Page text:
Archive for ‘holiday food’

February 13th, 2012

Love, February

Are you outraged that my husband won’t take me out to a restaurant on Valentine’s Day?  Drinkers always refer to St. Patrick’s Day as ‘Amateur Night’ and we think the same about Valentine’s Day. Why go out to eat an overpriced prix fixe menu that most likely will be full of dishes he won’t like?  Why buy bad quality, mass produced chocolate that I won’t like or want to work off?   It’s not that we don’t love each other, we just both feel like there are other ways of expressing your love for each other without a side order of commercialism.  Maybe we’re just lucky that February is full of real occasions for us, leaving no need for an invented holiday.  What real occasions?  Besides our wedding anniversary, our first date was on a special day as well…leap day.  With those events on the calendar, a generic Valentine’s day doesn’t make our celebration list.

American men seem to work a lot harder on Valentine’s Day than their Japanese counterparts.  On Valentine’s Day in Japan, women give MEN chocolates.  Sometimes, the gift means love, and other times it may be just something to cheer up a lonely friend.  If the gift is not for a love connection, it’s called, giri choko, “obligatory chocolate”.  Nice, huh?

Giving chocolate has another meaning in Japan–confessing your affection for someone. Sounds serious, right?  I remember I made sacher torte to a guy I had a crush on when I was a teenager.  I guess it wasn’t that good, because I married someone else!

Seriously, dating in Japan goes way beyond Valentine’s Day trinkets.  Here, you go out on a few dates first to see if you and the other person are a match.  Once you find out that you make a great couple, you finally express your emotions when one person puts an ‘I love you’ out there and hopes for a return.

In Japan, you first “confess” that you really like someone and ask them to be in a relationship before the first date! I really hope I knew this when I moved to this country, but if I didn’t, I’m sure there are a few guys out there still telling the bizarre story of the Japanese woman who confessed her love to him before they were even introduced.  Talk about confusing; I didn’t know I was on dates with guys, because I never heard them “confess.” But hey, it worked out in the end.  I married an awesome guy who surprised me by confessing about other things!

By the way; if you think Japanese men have it easy on Valentine’s Day, guess again… A month later on March 14th, men have to give something back to ladies, and this time, it needs to be something a little more than a cheap box of chocolate.  On March 14th, men typically buy women things like European pastries or designer handbags. Either in America or in Japan, it looks like men can’t get away from Valentine’s Day.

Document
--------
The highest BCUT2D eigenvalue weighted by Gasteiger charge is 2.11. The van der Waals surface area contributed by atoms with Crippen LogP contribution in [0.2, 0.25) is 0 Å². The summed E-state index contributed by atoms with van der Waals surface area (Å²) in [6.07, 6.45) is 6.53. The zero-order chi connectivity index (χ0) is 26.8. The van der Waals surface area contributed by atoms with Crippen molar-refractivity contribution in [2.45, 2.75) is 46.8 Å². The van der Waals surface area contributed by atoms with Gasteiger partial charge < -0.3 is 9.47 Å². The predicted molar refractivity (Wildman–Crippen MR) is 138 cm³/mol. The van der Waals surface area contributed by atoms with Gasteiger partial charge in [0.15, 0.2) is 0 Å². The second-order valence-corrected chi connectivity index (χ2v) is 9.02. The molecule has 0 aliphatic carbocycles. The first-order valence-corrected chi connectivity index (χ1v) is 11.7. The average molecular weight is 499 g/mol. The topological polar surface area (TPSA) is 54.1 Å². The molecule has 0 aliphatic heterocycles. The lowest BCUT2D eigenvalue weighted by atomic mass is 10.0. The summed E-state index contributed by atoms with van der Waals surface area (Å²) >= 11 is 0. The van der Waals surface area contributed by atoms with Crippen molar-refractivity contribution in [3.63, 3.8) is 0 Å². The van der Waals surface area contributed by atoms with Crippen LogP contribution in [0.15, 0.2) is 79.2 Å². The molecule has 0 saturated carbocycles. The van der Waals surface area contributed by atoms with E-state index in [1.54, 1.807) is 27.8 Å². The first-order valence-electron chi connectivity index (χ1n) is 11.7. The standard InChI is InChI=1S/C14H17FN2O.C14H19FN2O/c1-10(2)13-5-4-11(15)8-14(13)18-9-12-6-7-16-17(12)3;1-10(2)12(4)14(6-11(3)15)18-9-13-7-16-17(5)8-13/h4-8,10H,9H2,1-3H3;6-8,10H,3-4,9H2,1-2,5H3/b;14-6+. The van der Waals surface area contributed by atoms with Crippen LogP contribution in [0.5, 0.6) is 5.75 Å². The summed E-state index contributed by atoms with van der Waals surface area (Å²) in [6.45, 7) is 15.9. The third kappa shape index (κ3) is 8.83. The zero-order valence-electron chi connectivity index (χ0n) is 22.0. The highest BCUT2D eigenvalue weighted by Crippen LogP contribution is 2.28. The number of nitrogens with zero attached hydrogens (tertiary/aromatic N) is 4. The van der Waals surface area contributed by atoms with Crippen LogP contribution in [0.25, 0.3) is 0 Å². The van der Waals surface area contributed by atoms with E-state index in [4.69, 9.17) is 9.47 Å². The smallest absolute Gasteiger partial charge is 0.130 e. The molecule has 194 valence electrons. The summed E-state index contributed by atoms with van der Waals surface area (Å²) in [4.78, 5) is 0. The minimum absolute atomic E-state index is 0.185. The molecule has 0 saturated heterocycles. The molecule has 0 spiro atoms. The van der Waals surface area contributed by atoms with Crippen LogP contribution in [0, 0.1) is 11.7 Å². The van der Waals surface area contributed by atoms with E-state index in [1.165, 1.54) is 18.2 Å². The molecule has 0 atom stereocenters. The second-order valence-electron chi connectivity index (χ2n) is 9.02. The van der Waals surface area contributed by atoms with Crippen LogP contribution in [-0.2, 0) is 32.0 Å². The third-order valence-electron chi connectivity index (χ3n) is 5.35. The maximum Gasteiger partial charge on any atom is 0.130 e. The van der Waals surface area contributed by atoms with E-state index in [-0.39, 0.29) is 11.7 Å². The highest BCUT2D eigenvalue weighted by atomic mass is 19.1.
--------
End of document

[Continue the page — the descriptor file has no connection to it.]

Do you think my husband got off easy because we don’t really celebrate Valentine’s day?  Last Valentine’s Day, he put it like this: “We don’t need to celebrate Valentine’s day for the sake of Valentine’s Day, but I do want to honor you,” and gave me a few gifts.  Pretty sweet, huh?  No matter how you spend Valentine’s Day, I hope you make it fun and sweet in your own way!  Happy Valentine’s Day!!

December 25th, 2011

Christmas food

As my brother and I got older, we graduated from KFC to sushi for Christmas.  Nothing traditional about that.  Japanese people in general, like to eat something special on Christmas; it could be paella, it could be tandoori chicken.  Don’t believe me?  Check out this survey I saw in a Japanese magazine!

Like I mentioned yesterday, the number one food Japanese people want to eat on Christmas day is fried chicken, followed by: #2 Roast beef, #3 Pizza, #4 Fried potatoes, #5 Sushi, #6 Tandoori chicken, and finally, #20. Garlic toast.  Pretty random, isn’t it?  As a Japanese person who has been living in America most of my adult life, I don’t understand this list either.  By the same token, as a foreigner living in America for over 20 years, I don’t understand why people eat the same food on Thanksgiving and Christmas, which are both within a month of each other.

My husband is Jewish, so this year, we decided to go for a traditional Jewish Christmas dinner, Chinese food.  This year, we were in New York City on Christmas day, so we hopped in a taxi to my favorite Chinese joint, Congee Village restaurant.  Turns out our plans weren’t all that unique.  When we arrived, we were told the wait would be 45 minutes, but after converting ‘hostess’ time to real time, our wait turned out to be an hour and a half.

I asked my husband what I thought was an obvious question: Did you grow up eating Chinese on Christmas? Surprisingly, his reply was a simple “no”. While he knows the stereotype, Jewish people eating Chinese food on Christmas was something he never experienced first hand; only on tv. But then again, he doesn’t like spicy mustard, so maybe he’s not completely in line with all the Jewish customs.  It must be a tradition as there’s even a 1992 study of Jewish people and Chinese food by sociologists!  Plus, the Chinese Restaurant Association officially thanked Jewish people for their patronage on that special day of the year!  It must be true…I saw it on Facebook!
Maybe my husband’s Christmas tradition is tainted by the fact that he prefers anything to Asian food. As for me, I hope this Chinese food on Christmas tradition will continue because I love those ultra-rare occasions when my husband enjoys Asian food with me.  At least I can eat well ONE day out of the year!  Happy holidays!